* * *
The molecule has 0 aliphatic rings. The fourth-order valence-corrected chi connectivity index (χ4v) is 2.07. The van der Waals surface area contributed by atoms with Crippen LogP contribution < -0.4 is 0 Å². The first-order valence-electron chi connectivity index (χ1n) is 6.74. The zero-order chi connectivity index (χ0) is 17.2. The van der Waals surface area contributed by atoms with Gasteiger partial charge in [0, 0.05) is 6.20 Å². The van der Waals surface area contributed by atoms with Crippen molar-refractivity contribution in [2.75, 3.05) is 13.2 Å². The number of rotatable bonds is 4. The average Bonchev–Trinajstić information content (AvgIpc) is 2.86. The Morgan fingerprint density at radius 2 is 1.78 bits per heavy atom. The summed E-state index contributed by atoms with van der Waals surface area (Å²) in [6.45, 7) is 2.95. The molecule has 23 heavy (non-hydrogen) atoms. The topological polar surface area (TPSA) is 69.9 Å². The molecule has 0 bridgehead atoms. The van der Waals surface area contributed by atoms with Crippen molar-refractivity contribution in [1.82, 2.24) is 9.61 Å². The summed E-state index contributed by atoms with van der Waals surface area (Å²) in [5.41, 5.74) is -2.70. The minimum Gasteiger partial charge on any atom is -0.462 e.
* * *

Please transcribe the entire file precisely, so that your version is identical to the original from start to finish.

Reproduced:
The molecule has 0 aliphatic rings. The fourth-order valence-corrected chi connectivity index (χ4v) is 2.07. The van der Waals surface area contributed by atoms with Crippen LogP contribution < -0.4 is 0 Å². The first-order valence-electron chi connectivity index (χ1n) is 6.74. The zero-order chi connectivity index (χ0) is 17.2. The van der Waals surface area contributed by atoms with Gasteiger partial charge in [0, 0.05) is 6.20 Å². The van der Waals surface area contributed by atoms with Crippen molar-refractivity contribution in [2.75, 3.05) is 13.2 Å². The number of rotatable bonds is 4. The average Bonchev–Trinajstić information content (AvgIpc) is 2.86. The Morgan fingerprint density at radius 2 is 1.78 bits per heavy atom. The summed E-state index contributed by atoms with van der Waals surface area (Å²) in [6.45, 7) is 2.95. The molecule has 23 heavy (non-hydrogen) atoms. The topological polar surface area (TPSA) is 69.9 Å². The molecule has 0 bridgehead atoms. The van der Waals surface area contributed by atoms with Crippen molar-refractivity contribution in [1.82, 2.24) is 9.61 Å². The summed E-state index contributed by atoms with van der Waals surface area (Å²) in [5.41, 5.74) is -2.70. The minimum Gasteiger partial charge on any atom is -0.462 e.